AS the Gulf war graphically highlighted, the US military needs a means to defend itself and its allies from ballistic missile attack. Iraq was not unique in its capability to deliver, however inaccurately, warheads to targets hundreds of miles away. Even Bosnian Serbs claim possession of and have threatened to use older models of Soviet-made SCUD medium-range missiles.
That is why the Clinton administration is correct to strengthen the redirection of United States ballistic-missile defense efforts. With much fanfare and little warning to many in his administration, President Reagan in 1983 repackaged and boosted funding for US ballistic-missile defense research, which already was running at about $1 billion a year.
Over the next 10 years, the US would spend upward of $30 billion on the Strategic Defense Initiative. Research ran the gamut from hypervelocity rockets and space-based sensors and lasers to complex computer networks designed to manage a titanic battle between Soviet ICBMs and an array of high-tech space- and ground-based weapons.
By 1989, President Bush shifted the program from the more exotic technologies to "Brilliant Pebbles," still space-based, but using projectiles to disable ICBMs while still in their boost phase.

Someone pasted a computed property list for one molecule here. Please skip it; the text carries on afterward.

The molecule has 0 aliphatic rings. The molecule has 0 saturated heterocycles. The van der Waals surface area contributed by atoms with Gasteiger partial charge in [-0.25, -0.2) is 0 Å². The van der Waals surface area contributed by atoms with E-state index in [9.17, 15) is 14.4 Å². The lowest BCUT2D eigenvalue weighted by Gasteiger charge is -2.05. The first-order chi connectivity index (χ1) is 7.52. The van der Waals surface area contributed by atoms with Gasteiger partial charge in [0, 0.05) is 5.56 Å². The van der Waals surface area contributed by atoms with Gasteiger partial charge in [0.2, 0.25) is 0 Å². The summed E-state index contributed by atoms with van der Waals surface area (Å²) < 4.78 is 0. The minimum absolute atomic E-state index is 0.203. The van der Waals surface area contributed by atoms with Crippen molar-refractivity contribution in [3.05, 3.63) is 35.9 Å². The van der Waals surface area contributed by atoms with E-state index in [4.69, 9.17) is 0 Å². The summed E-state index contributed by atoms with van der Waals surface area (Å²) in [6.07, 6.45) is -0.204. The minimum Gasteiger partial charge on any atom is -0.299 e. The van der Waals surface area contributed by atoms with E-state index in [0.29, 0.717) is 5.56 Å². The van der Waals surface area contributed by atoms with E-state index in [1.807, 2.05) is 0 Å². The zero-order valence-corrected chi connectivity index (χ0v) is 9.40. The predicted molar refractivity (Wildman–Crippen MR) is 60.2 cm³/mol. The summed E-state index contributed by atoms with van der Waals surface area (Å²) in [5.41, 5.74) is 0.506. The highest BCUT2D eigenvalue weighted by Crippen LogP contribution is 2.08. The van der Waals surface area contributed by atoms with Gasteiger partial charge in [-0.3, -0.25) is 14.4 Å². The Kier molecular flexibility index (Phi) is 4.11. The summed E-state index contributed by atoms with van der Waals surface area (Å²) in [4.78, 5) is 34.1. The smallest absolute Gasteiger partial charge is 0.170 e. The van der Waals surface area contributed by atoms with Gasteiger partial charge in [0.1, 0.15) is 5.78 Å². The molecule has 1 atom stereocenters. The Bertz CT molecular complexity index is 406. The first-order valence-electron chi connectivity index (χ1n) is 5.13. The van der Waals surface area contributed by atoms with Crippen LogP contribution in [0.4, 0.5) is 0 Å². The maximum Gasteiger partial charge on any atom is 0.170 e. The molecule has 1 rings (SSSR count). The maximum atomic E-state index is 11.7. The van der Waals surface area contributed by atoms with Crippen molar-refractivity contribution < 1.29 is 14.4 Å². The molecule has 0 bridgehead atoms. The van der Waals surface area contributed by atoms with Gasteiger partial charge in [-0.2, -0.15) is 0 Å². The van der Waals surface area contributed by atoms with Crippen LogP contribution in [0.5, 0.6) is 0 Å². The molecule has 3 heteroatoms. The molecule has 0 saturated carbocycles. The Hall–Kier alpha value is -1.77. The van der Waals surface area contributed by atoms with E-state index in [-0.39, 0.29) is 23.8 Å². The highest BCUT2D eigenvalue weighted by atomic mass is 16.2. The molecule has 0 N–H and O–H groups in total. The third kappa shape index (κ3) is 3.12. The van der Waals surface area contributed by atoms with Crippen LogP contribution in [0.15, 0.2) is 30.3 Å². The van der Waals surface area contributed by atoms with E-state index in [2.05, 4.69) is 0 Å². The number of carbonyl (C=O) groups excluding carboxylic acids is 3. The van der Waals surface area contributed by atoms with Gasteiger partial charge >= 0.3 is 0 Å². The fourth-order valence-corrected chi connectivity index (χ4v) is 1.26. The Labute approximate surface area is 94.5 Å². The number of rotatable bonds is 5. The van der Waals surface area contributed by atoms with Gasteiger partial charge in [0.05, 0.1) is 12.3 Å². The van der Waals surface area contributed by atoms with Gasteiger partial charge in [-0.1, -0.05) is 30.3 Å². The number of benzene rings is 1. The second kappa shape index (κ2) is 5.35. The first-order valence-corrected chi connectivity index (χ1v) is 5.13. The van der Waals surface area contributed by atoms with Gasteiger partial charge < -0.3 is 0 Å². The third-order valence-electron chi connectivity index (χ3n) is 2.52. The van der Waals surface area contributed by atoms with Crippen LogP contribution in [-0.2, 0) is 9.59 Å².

In 1991, Mr. Bush shifted the program's focus yet again, this time to respond to a limited attack rather than an all-out assault.
In its current iteration, the effort is being scaled back and refocused once more. The Ballistic Missile Defense Organization will no longer report directly to the secretary of defense, but to the undersecretary of defense for acquisition and technology.
Unlike other weapons acquisition programs, the BMDO's budget is being cut significantly from Bush's fiscal 1994 request: from $6.3 billion to about $3.8 billion, equal to last year's budget. So-called theater missile defenses would see a $705 million increase over 1993, to $1.8 billion; efforts to develop a nationwide defense would be cut $493 million from '93's level of about $1.7 billion; and research into "Brilliant Pebbles" would continue at $75 million, $145 million less than '93.
Whether Mr. Reagan's pursuit of a sheild for the US was the final economic and technological straw that broke the Soviet Union remains to be determined. Clearly the Soviets took the US effort seriously.
But just as clearly, the strategic picture has changed dramatically. The reoriented Pentagon program represents a good balance between developing the practical and researching what might be feasible.